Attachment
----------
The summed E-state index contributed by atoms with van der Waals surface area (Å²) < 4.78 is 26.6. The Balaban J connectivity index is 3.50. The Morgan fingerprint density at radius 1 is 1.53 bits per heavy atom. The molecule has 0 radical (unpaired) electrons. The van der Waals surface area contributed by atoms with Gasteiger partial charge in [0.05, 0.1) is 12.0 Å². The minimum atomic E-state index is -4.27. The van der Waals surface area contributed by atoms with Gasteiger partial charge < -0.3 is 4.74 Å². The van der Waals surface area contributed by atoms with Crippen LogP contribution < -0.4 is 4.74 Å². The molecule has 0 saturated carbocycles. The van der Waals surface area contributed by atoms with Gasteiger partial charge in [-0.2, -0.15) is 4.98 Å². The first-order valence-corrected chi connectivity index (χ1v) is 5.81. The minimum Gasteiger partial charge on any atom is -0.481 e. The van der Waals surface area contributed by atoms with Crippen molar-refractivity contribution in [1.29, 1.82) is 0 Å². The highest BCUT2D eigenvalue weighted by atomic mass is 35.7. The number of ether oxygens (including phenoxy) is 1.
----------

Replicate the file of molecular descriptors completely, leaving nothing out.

The summed E-state index contributed by atoms with van der Waals surface area (Å²) < 4.78 is 26.6. The Balaban J connectivity index is 3.50. The Morgan fingerprint density at radius 1 is 1.53 bits per heavy atom. The molecule has 0 radical (unpaired) electrons. The van der Waals surface area contributed by atoms with Gasteiger partial charge in [0.05, 0.1) is 12.0 Å². The minimum atomic E-state index is -4.27. The van der Waals surface area contributed by atoms with Gasteiger partial charge < -0.3 is 4.74 Å². The van der Waals surface area contributed by atoms with Crippen LogP contribution < -0.4 is 4.74 Å². The molecule has 0 saturated carbocycles. The van der Waals surface area contributed by atoms with Gasteiger partial charge in [-0.2, -0.15) is 4.98 Å². The first-order valence-corrected chi connectivity index (χ1v) is 5.81. The minimum Gasteiger partial charge on any atom is -0.481 e. The van der Waals surface area contributed by atoms with Crippen molar-refractivity contribution in [1.29, 1.82) is 0 Å². The highest BCUT2D eigenvalue weighted by atomic mass is 35.7. The number of ether oxygens (including phenoxy) is 1.